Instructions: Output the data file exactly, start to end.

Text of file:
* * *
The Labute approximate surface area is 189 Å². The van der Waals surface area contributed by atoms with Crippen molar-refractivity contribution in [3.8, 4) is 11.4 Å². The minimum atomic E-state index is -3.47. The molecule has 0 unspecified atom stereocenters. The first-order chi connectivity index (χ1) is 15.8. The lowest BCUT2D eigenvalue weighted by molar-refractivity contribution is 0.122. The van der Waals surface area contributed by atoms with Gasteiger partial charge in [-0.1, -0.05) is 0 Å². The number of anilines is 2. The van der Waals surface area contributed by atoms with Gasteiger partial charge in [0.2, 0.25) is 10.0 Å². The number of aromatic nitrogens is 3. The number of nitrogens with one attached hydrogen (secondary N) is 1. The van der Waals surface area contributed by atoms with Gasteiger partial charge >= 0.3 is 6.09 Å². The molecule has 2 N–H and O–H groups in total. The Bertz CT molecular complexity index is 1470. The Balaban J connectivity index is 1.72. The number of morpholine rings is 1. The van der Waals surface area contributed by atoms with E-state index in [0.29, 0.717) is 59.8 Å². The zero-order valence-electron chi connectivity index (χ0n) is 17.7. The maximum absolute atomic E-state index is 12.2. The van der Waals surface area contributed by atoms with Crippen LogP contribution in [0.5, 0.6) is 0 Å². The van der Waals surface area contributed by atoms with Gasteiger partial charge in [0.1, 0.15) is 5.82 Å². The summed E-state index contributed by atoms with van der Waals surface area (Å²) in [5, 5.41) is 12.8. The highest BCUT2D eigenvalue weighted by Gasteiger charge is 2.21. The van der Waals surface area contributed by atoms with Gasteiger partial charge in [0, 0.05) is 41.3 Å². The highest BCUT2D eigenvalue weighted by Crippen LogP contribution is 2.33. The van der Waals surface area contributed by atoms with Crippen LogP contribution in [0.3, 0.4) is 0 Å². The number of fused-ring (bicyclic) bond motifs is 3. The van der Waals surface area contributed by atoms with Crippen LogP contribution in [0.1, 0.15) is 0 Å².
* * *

The Labute approximate surface area is 189 Å². The van der Waals surface area contributed by atoms with Crippen molar-refractivity contribution in [3.8, 4) is 11.4 Å². The minimum atomic E-state index is -3.47. The molecule has 0 unspecified atom stereocenters. The first-order chi connectivity index (χ1) is 15.8. The lowest BCUT2D eigenvalue weighted by molar-refractivity contribution is 0.122. The van der Waals surface area contributed by atoms with Gasteiger partial charge in [-0.1, -0.05) is 0 Å². The number of anilines is 2. The van der Waals surface area contributed by atoms with Gasteiger partial charge in [0.2, 0.25) is 10.0 Å². The number of aromatic nitrogens is 3. The number of nitrogens with one attached hydrogen (secondary N) is 1. The van der Waals surface area contributed by atoms with Gasteiger partial charge >= 0.3 is 6.09 Å². The molecule has 2 N–H and O–H groups in total. The Bertz CT molecular complexity index is 1470. The Balaban J connectivity index is 1.72. The number of morpholine rings is 1. The van der Waals surface area contributed by atoms with E-state index in [0.29, 0.717) is 59.8 Å². The zero-order valence-electron chi connectivity index (χ0n) is 17.7. The maximum absolute atomic E-state index is 12.2. The van der Waals surface area contributed by atoms with Crippen LogP contribution in [0.5, 0.6) is 0 Å². The van der Waals surface area contributed by atoms with Gasteiger partial charge in [0.1, 0.15) is 5.82 Å². The summed E-state index contributed by atoms with van der Waals surface area (Å²) in [5, 5.41) is 12.8. The highest BCUT2D eigenvalue weighted by Gasteiger charge is 2.21. The van der Waals surface area contributed by atoms with Gasteiger partial charge in [0, 0.05) is 41.3 Å². The highest BCUT2D eigenvalue weighted by Crippen LogP contribution is 2.33. The van der Waals surface area contributed by atoms with Crippen LogP contribution in [0.3, 0.4) is 0 Å². The number of fused-ring (bicyclic) bond motifs is 3. The van der Waals surface area contributed by atoms with Crippen LogP contribution in [0.1, 0.15) is 0 Å².